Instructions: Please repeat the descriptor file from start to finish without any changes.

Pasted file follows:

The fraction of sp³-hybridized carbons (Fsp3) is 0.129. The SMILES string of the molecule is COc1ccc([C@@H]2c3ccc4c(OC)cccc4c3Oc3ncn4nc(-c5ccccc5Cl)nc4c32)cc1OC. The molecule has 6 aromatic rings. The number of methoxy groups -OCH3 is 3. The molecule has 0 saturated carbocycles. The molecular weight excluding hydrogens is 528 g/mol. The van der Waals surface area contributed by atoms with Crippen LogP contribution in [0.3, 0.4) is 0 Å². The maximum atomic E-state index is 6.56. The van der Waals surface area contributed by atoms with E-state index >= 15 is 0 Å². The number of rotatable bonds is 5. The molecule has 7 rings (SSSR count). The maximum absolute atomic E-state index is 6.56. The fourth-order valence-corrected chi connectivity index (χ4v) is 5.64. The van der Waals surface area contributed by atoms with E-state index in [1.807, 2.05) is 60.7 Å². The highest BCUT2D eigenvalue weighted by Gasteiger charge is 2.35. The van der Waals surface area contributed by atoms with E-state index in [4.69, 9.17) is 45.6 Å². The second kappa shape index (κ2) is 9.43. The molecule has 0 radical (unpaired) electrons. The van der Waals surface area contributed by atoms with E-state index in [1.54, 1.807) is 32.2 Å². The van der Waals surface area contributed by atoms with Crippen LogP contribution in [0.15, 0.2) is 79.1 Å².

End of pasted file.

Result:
The fraction of sp³-hybridized carbons (Fsp3) is 0.129. The SMILES string of the molecule is COc1ccc([C@@H]2c3ccc4c(OC)cccc4c3Oc3ncn4nc(-c5ccccc5Cl)nc4c32)cc1OC. The molecule has 6 aromatic rings. The number of methoxy groups -OCH3 is 3. The molecule has 0 saturated carbocycles. The molecular weight excluding hydrogens is 528 g/mol. The van der Waals surface area contributed by atoms with Crippen LogP contribution in [0.3, 0.4) is 0 Å². The maximum atomic E-state index is 6.56. The van der Waals surface area contributed by atoms with E-state index >= 15 is 0 Å². The number of rotatable bonds is 5. The molecule has 7 rings (SSSR count). The maximum absolute atomic E-state index is 6.56. The fourth-order valence-corrected chi connectivity index (χ4v) is 5.64. The van der Waals surface area contributed by atoms with E-state index in [1.807, 2.05) is 60.7 Å². The highest BCUT2D eigenvalue weighted by Gasteiger charge is 2.35. The van der Waals surface area contributed by atoms with E-state index in [4.69, 9.17) is 45.6 Å². The second kappa shape index (κ2) is 9.43. The molecule has 0 radical (unpaired) electrons. The van der Waals surface area contributed by atoms with E-state index in [1.54, 1.807) is 32.2 Å². The van der Waals surface area contributed by atoms with Crippen LogP contribution in [0.15, 0.2) is 79.1 Å².